Minute For Mission

MINUTE FOR MISSION -February 05,2023

Fighting Racism at Home and Abroad: Adele Halliday’s Work

“The work that we’re doing helps us move collectively towards healing as a church and beyond.”

Adele Halliday talks to young adults sitting around tables at Rendez-vous 2017.
Credit: Robert Massey
Published On: December 20, 2022

When was the first time you became aware of discrimination or oppression?

Adele Halliday, the United Church’s Anti-Racism Equity Lead, says that parts of her work focus on racial discrimination―and she encounters many people across the church who are surprised by the ongoing systemic racism in church and society.

“I grew up as a racialized person and in a multiracial context, so this always surprises me. There’s almost a kind of initial moment of realization,” she says. “In my work, what I encourage people to do is move beyond that moment of realization, asking, ‘So what does that mean for you in your life?’ If you’re a person who’s benefited from racism, now what? What’s your next action? What does it mean for your life in the church and society as a person, as an individual, as a family member?’”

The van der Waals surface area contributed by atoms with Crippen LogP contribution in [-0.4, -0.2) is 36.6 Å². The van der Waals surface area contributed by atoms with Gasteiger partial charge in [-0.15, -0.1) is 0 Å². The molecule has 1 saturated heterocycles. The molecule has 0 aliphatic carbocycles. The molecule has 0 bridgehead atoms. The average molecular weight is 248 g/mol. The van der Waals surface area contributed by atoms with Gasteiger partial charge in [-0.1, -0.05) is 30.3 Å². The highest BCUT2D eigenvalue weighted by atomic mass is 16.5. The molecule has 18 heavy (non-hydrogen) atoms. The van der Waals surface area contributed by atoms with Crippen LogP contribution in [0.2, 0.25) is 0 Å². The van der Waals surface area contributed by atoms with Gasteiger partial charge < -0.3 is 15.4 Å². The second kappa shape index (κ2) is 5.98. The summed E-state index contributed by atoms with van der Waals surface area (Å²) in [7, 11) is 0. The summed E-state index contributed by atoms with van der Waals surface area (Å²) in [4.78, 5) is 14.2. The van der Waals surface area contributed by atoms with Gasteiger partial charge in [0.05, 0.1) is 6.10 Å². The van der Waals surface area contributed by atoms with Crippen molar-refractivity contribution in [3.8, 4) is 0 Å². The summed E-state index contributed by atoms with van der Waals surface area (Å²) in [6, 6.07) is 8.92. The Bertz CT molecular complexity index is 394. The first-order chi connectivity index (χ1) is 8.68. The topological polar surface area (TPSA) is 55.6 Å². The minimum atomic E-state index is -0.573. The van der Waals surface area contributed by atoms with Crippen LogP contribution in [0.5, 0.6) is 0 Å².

Racialized people are among the people who have felt the negative effects of racism. It can take many forms, but all are harmful. And even worse, racism still exists in Canada and in the United Church today.

Your gifts to Mission & Service support educational initiatives, programs, and partners that work hard to dismantle racism. One of these programs is the 40 Days of Engagement on Anti-Racism, which tackles topics like internalized racism, systemic racism, and anti-Indigenous and anti-Black racism.

While the program was designed for The United Church of Canada, Halliday says the impact is global. “I have gotten messages from people in other denominations and in other parts of the world like the United Kingdom, Australia, and the United States who are excited about the program and who want to use it,” she says.

“There are people who are hurting because of racial injustice and racial trauma,” says Halliday. “The work that we’re doing helps us move collectively towards healing as a church and beyond.”

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